Nina O'Daniels

nodaniels@fz.k12.mo.us

Shannon Grieshaber

grieshaber.reads@gmail.com

Created in 2017

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Far From the Tree by Robin Benway

November 13, 2017

 

* update* Far From the Tree just won the National Book Award for Young People's Literature. Congratulations, Robin Benway!

I can’t imagine being forced with the decision to give up my baby at age sixteen, especially while said baby is being delivered the night the father is being crowned Prom King. But that is exactly what Grace has to do. She’s cared for Peach for nine months, carefully picked out a loving couple for her, and gave her up to them. Just like that. She’s not emotionally prepared for the hole this leaves in her heart, nor the emotion it stirs up about her own adoption. Why did her mother give her up? Was she just like Peach or was it something else? Her adoptive family has been nothing but loving and kind, and when she asks about finding her birth mother, they support her. What she isn’t prepared for is the knowledge that she has two other siblings. An older brother, Joaquin, and younger sister, Maya. Being raised as an only child, Grace is floored. Trying to handle this information along with Peach and seeing her ex-boyfriend, going back to school is like an open wound. While sobbing in the bathroom, she meets Rafe. He’s new to the school and knows nothing about her and the two become friends. Something she desperately needs right now.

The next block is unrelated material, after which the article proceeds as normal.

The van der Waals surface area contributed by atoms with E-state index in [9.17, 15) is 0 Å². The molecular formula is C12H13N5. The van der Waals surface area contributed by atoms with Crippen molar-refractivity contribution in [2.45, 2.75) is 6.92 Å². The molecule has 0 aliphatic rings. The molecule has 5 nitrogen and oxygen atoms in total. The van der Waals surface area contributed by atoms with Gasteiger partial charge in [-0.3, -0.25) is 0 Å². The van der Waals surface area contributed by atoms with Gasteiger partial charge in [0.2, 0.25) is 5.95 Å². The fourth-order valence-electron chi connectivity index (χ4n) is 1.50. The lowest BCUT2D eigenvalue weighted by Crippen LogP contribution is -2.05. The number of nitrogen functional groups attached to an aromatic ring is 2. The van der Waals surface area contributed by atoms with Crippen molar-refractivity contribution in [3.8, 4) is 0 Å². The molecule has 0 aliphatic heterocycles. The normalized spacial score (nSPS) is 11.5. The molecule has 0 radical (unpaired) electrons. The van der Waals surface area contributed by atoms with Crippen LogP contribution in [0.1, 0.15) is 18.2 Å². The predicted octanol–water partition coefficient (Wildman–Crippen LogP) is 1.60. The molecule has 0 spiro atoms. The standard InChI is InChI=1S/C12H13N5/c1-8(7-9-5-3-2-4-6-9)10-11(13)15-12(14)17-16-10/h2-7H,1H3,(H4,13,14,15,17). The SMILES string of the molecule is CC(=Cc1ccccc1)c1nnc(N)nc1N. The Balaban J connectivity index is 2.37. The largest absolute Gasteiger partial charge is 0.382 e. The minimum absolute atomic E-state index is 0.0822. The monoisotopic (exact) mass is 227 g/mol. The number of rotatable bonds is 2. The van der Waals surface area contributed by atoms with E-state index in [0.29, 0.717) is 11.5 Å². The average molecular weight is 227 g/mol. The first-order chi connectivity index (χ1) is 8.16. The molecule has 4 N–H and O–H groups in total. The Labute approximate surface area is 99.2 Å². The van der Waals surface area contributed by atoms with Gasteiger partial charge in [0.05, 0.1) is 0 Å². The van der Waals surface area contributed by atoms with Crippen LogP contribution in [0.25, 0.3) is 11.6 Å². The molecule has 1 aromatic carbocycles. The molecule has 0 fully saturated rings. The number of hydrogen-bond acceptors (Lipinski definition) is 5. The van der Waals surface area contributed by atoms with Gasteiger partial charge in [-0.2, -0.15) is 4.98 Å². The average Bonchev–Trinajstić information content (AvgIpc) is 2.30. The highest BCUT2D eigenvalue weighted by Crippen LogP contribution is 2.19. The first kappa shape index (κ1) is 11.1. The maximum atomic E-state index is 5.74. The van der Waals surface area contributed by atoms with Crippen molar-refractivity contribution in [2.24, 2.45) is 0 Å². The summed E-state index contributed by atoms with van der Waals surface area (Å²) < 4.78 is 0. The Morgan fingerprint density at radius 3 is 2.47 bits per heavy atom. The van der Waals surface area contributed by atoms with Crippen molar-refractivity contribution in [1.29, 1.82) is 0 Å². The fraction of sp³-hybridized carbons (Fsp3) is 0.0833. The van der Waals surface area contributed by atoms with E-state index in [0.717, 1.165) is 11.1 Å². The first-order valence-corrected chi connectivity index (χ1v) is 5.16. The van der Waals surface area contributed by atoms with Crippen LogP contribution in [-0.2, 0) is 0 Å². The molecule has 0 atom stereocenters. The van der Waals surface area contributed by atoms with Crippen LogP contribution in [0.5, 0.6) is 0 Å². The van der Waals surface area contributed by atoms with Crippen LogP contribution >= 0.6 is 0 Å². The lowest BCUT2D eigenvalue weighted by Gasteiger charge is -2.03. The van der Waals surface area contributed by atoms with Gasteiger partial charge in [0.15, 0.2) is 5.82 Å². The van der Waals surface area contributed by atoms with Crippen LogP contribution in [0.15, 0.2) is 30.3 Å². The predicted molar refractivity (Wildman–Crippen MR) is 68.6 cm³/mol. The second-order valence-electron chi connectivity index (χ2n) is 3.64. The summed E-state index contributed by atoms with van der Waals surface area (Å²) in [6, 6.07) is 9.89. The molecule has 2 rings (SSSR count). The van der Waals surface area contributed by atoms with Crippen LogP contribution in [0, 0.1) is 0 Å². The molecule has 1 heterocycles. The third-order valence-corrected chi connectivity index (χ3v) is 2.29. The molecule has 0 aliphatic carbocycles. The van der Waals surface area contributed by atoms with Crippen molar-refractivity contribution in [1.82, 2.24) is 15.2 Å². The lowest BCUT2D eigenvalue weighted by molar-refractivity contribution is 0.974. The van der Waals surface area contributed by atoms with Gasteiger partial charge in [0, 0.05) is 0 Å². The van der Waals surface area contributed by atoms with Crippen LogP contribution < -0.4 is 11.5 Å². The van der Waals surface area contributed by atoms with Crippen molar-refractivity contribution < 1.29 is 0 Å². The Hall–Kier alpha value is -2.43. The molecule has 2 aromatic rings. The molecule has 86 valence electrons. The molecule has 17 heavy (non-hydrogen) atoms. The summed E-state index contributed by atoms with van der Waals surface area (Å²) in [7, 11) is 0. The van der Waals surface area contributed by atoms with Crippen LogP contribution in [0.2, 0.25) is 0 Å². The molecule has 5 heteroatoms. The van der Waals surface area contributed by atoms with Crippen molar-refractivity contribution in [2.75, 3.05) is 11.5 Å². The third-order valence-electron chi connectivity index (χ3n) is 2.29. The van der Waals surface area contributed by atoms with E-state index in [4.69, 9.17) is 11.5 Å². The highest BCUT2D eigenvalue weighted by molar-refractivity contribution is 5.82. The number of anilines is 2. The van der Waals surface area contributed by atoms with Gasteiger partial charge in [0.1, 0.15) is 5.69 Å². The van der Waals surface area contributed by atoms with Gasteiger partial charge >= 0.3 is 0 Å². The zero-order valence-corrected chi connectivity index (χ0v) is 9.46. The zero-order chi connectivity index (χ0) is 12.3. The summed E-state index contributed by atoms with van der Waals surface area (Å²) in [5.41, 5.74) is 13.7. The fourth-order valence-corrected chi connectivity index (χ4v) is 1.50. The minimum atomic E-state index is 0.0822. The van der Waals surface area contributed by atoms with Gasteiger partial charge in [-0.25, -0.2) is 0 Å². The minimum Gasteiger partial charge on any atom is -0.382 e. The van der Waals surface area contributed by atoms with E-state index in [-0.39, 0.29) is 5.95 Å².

Maya was adopted as a baby into a family of redheads. The reminder that she is adopted is present in the hundreds of family pictures in which her dark mane of hair contrasts with the red, so much so, that she can’t help but wonder where she belongs. Her family adopted her and then quickly found out they were having a baby of their own, another daughter. Maya knows her family loves her but doesn’t understand why they never read any parenting books that didn’t have the word “adoptive child” or “adoption” in them. Her anxiety over this, even though she’s been there since she was born, is always in the back of her head. Now, that her parents are getting a divorce, she wonders if she’s next to leave. Her girlfriend Claire, is her sounding board and she loves her, but just as she is doing with her family, she feels herself pushing her away too.

Joaquin was the boy who never got adopted. At age seventeen, he’s seen the inside of many foster homes, some good, some bad. He’s lived at his current home for almost two years and knows this could be the family he’s looking for, especially since they just told him they want to adopt him. But he knows there is no happily ever after for him, and if it’s too good to be true, then it probably is. Which is one of the reasons he just broke up with Birdie, the best thing that’s ever happened to him. He just can’t bear to let her down, so why not end it before he does?

The three siblings each have their own secrets, but when they start meeting every Sunday, it’s clear they also want to talk without really talking. They reluctantly open up about their families, love lives, and eventually their secrets. These were my favorite parts of the story, the ones where they suddenly realize they aren’t alone, that someone else is just like them. Not only do you look like them and share an affinity for dipping fries in mayonnaise, but you share the same fears and dreams. This hope propels them into agreeing, somewhat reluctantly, to search for their birth mother. Grace is hoping this will ease her own worries about giving up Peach. Joaquin just wants to know where he comes from, and Maya needs the closure so she can finally be a part of her own family instead of pushing them away. Wonderfully told, full of hope, and understanding the true meaning of family- these three siblings go through a lot to get to this point and thankfully, it’s worth it. 

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